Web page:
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FLORIDA KEYS CONSERVATION:
STATE PARKS

French Angelfish Close-up
© Don DeMaria
French Anglefish - DeMaria


Conservation of Florida's coral reefs includes:

John Pennekamp Coral Reef State Park

John Pennekamp Coral Reef State Park, located in Florida, was the first underwater park within the United States. Located adjacent to the Florida Keys National Marine Sanctuary and extending into the Atlantic Ocean, this park covers approximately 178 nautical square miles (1.3 square km).
Coral reefs, seagrass beds, and mangroves are included within the park boundaries.

John Pennekamp Coral Reef State Park
courtesy FKNMS/NOAA
Pennekamp State Park

Dr. Gilbert Voss of the Marine Institute of Miami observed damage to the reefs off the Florida Keys during the late 1950s. Much of the damage was a result of the collection of coral, shells, seahorses, and other marine life for souvenirs to tourists. He suggested that there should be some restrictions on the exploitation of the reefs to avoid destruction of the reefs. A powerful ally, John D. Pennekamp had played a major role in the establishment of the Everglades National Park and later became the assistant editor for the Miami Herald. They, along with other conservationists, eventually convinced the Florida Board of Parks and Historic Memorials to designate a 75 square mile (194.2 square km) section of marine habitat as a preserve. Dedication ceremonies were held on December 10, 1960, when Governor Leroy Collins named America's first underwater park as John Pennekamp Coral Reef State Park. The park was named after John D. Pennekamp in appreciation of the support that had been given by Pennekamp and the Miami Herald.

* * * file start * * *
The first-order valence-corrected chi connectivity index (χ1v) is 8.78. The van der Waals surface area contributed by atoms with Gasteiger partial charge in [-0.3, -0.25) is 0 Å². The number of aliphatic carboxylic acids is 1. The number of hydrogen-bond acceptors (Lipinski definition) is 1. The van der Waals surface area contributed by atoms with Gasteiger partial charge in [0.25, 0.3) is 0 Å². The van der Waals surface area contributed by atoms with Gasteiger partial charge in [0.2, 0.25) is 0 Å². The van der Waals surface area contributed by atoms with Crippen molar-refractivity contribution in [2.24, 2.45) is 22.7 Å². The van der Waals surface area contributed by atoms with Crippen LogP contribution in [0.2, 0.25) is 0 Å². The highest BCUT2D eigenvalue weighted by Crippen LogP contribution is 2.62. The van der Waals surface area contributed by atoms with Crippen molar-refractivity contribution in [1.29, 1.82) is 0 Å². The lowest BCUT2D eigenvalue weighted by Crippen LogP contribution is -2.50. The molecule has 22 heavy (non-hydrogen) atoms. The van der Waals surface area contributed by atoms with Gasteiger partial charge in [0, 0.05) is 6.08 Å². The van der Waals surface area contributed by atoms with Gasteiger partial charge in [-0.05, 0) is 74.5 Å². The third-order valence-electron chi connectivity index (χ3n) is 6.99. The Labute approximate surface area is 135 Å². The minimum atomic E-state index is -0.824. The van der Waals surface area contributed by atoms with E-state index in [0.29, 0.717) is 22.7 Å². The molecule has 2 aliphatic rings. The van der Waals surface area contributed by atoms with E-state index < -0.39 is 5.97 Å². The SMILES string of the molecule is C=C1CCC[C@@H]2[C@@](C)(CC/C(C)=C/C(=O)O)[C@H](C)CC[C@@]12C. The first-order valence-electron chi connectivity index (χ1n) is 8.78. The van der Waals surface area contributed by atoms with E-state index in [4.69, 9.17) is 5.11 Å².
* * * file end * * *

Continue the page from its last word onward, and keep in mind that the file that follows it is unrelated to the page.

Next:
For more information, visit: Florida Department of Environmental Protection





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